Michael is a new cashier, a young guy – full of energy and dreams and promise for his future. I think he’s in pre-med and plans to be a doctor. We were talking in the cafe – me on my last ten-minute break, he (having started later than me) on his lunch.
“I was reading your blog the other night – I read it until 3 a.m., three hours worth. So much of it spoke to me.” This post is mostly going to be about concrete things people have given me at work. I’m going to violate some time-honored writing principles by starting with the biggest one – this personal, non-concrete gift from Michael. Michael was letting me know that my writing had given him gifts, but in the process he gave me one of the biggest gifts I could receive – he helped me to believe in myself. He told me that my writing has value, can help people.
This post I’m writing here has been sitting dormant for two weeks. Two weeks ago I wrote the barest outline – a list of several things people have given me at work, and maybe a few words about each. (I can’t even find that outline now.) But nothing has happened with it since – I’ve written not one more word. I believed in this post – I thought it could be really strong. One night I sat down to try to write it, but it was 8:30 p.m. already and I soon succumbed to sleepiness.
But I came away from my really very brief conversation with Michael today charged up. “I’m meant to be writing! And that post is next!” So here I am, having walked the dog after work (during which time I was writing this in my head), and now I’m at my computer writing. No emails, no reading the Washington Post online – I’m writing. Thank you Michael. And I shall steer you Michael towards this post after it’s posted – and I think you may get some good stuff from it.
I’m going to start my list of gifts given to me at work with the oldest one and then work towards the present. Some of these names (not Michael) have been changed to protect people’s privacy – or just made up because I didn’t know the person’s name.
( 4 years ago)
Walter was clearly intoxicated. But that didn’t invalidate his good-hearted generosity when he shoved at me one of the beers he was buying from me and said, “Have it – pop it open. Let’s both have one. You’re a good guy – I want you to have it.” I obviously couldn’t drink a beer during my shift at the cash register, so Walter’s kindly insistence was really kind of comical, but it was also really kind of sweet – he wanted to share with me.
(2 years ago)
I was immediately drawn to Sharon’s beautiful red homemade knit hat. When I expressed my appreciation of it, she said, “Thank you, I made it.” “Wow, do you sell them somewhere?” “No, I mostly just give them away to my friends.” “Well I want to buy one from you.” She took a breath as if considering for just a moment, then took the hat off her head and handed it to me – along with matching fingerless gloves (perfect for cashiering in a cold grocery store) she had in her purse. “Here, I want you to have them.” I protested, but she was very clear that she wanted me to have them, as a gift – and, truth be told, I also really wanted to have them. I have taken a lot of pleasure in wearing them.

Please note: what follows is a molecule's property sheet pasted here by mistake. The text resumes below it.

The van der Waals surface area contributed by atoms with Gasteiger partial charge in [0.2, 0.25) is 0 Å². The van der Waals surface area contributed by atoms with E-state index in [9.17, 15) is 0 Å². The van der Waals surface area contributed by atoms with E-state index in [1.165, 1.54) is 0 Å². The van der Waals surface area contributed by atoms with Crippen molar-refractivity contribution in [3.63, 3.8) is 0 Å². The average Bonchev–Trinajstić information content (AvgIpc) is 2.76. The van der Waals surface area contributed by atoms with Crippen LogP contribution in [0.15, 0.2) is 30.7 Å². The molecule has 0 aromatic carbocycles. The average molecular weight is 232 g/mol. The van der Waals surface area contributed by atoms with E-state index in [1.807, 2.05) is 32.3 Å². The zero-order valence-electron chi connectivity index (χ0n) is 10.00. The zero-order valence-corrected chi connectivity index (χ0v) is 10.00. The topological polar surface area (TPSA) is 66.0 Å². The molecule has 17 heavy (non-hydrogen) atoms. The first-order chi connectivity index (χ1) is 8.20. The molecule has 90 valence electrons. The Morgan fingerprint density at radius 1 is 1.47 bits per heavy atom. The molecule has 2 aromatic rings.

(6 months ago)
Andy and Debbie have become friends of mine. We had lunch together once. They are not party people and don’t come to my birthday parties – but we love our brief time together every Monday. And I know that they care about me – when they ask how I am doing, they mean it. They read my blog and know that my ups and downs are more ferocious than most people’s. Andy has a favorite beer that he stocks up on periodically. I’m on a quest to find out what beers I most like and was asking him about his. He pulled one out of his grocery bag and gave it to me. It was an effortless gesture – what you would do with a friend. And it was also effortless to let Andy know later that I like his beer a lot.
(4 months ago)
Peter and Jessi are regular customers of mine. They are young, energetic (rock climbers) and fun – and they did come to my birthday party last year, along with Peter’s kids Jack and Ruby. Peter is a big, strapping young guy. As soon as Peter came through the door one morning, he came straight over to me and said, “You told us you are going to move – do you need help?” “Well, uh – sure.” He flexed his enormous bicep: “I’ve got this…and a truck.” I’ve probably told that story 20 times and I still laugh with delight – it was so perfect.
(2 months ago)
That new house, with two friends taking me in, was always meant to be short-term. Six weeks later I was moving to my friend John’s house – also agreed to be short-to-medium term, maybe several months. When Peter and Jessi arrived to once more help me move, I told them so apologetically, “John just called me. He got a text from his landlord that he is selling the house – we have 30 days to get out.” Peter paused a few moments before saying, “We’re going to have to just keep doing this until we get you settled somewhere.” When two days later I saw Jessi at the store, she said, “That’s just who he is – generous. He’s like that every day.”